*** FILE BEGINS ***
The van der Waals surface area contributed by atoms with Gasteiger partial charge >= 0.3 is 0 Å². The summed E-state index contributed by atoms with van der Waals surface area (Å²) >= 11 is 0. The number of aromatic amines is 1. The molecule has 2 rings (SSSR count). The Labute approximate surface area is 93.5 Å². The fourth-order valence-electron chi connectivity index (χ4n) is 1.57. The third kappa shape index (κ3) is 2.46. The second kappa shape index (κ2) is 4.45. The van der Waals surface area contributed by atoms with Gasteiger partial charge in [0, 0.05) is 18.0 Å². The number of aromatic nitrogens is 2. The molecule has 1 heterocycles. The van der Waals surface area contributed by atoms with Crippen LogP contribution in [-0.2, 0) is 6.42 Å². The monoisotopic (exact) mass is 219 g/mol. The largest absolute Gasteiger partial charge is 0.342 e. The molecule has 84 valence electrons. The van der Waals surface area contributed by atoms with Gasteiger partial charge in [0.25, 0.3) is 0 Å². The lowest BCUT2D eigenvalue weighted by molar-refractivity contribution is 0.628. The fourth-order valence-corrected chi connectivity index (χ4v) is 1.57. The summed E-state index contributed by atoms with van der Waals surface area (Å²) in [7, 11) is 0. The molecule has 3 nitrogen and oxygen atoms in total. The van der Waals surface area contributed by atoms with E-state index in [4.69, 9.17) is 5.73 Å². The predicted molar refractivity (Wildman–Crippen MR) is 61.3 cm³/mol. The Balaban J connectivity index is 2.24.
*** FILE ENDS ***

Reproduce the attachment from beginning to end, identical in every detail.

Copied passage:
The van der Waals surface area contributed by atoms with Gasteiger partial charge >= 0.3 is 0 Å². The summed E-state index contributed by atoms with van der Waals surface area (Å²) >= 11 is 0. The number of aromatic amines is 1. The molecule has 2 rings (SSSR count). The Labute approximate surface area is 93.5 Å². The fourth-order valence-electron chi connectivity index (χ4n) is 1.57. The third kappa shape index (κ3) is 2.46. The second kappa shape index (κ2) is 4.45. The van der Waals surface area contributed by atoms with Gasteiger partial charge in [0, 0.05) is 18.0 Å². The number of aromatic nitrogens is 2. The molecule has 1 heterocycles. The van der Waals surface area contributed by atoms with Crippen LogP contribution in [-0.2, 0) is 6.42 Å². The monoisotopic (exact) mass is 219 g/mol. The largest absolute Gasteiger partial charge is 0.342 e. The molecule has 84 valence electrons. The van der Waals surface area contributed by atoms with Gasteiger partial charge in [0.25, 0.3) is 0 Å². The lowest BCUT2D eigenvalue weighted by molar-refractivity contribution is 0.628. The fourth-order valence-corrected chi connectivity index (χ4v) is 1.57. The summed E-state index contributed by atoms with van der Waals surface area (Å²) in [7, 11) is 0. The molecule has 3 nitrogen and oxygen atoms in total. The van der Waals surface area contributed by atoms with E-state index in [4.69, 9.17) is 5.73 Å². The predicted molar refractivity (Wildman–Crippen MR) is 61.3 cm³/mol. The Balaban J connectivity index is 2.24.